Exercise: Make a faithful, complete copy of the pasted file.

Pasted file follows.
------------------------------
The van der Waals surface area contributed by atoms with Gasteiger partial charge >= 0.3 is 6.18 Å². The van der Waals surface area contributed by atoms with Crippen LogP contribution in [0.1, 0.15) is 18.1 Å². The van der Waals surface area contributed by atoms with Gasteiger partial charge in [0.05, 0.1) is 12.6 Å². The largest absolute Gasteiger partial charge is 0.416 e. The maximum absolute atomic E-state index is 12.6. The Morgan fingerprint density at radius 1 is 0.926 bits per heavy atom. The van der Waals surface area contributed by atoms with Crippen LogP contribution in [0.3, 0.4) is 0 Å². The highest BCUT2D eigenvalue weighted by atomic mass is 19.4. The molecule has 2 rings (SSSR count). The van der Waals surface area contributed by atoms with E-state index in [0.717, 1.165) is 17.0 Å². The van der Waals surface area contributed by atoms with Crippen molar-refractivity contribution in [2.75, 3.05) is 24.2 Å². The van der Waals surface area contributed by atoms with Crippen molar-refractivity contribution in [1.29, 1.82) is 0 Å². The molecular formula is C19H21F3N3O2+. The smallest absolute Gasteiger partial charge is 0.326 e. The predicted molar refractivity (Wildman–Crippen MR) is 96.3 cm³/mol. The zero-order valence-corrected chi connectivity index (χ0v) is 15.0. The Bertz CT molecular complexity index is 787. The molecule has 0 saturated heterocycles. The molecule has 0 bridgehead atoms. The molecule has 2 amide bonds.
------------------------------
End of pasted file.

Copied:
The van der Waals surface area contributed by atoms with Gasteiger partial charge >= 0.3 is 6.18 Å². The van der Waals surface area contributed by atoms with Crippen LogP contribution in [0.1, 0.15) is 18.1 Å². The van der Waals surface area contributed by atoms with Gasteiger partial charge in [0.05, 0.1) is 12.6 Å². The largest absolute Gasteiger partial charge is 0.416 e. The maximum absolute atomic E-state index is 12.6. The Morgan fingerprint density at radius 1 is 0.926 bits per heavy atom. The van der Waals surface area contributed by atoms with Crippen LogP contribution in [0.3, 0.4) is 0 Å². The highest BCUT2D eigenvalue weighted by atomic mass is 19.4. The molecule has 2 rings (SSSR count). The van der Waals surface area contributed by atoms with E-state index in [0.717, 1.165) is 17.0 Å². The van der Waals surface area contributed by atoms with Crippen molar-refractivity contribution in [2.75, 3.05) is 24.2 Å². The van der Waals surface area contributed by atoms with Crippen molar-refractivity contribution in [1.29, 1.82) is 0 Å². The molecular formula is C19H21F3N3O2+. The smallest absolute Gasteiger partial charge is 0.326 e. The predicted molar refractivity (Wildman–Crippen MR) is 96.3 cm³/mol. The zero-order valence-corrected chi connectivity index (χ0v) is 15.0. The Bertz CT molecular complexity index is 787. The molecule has 0 saturated heterocycles. The molecule has 0 bridgehead atoms. The molecule has 2 amide bonds.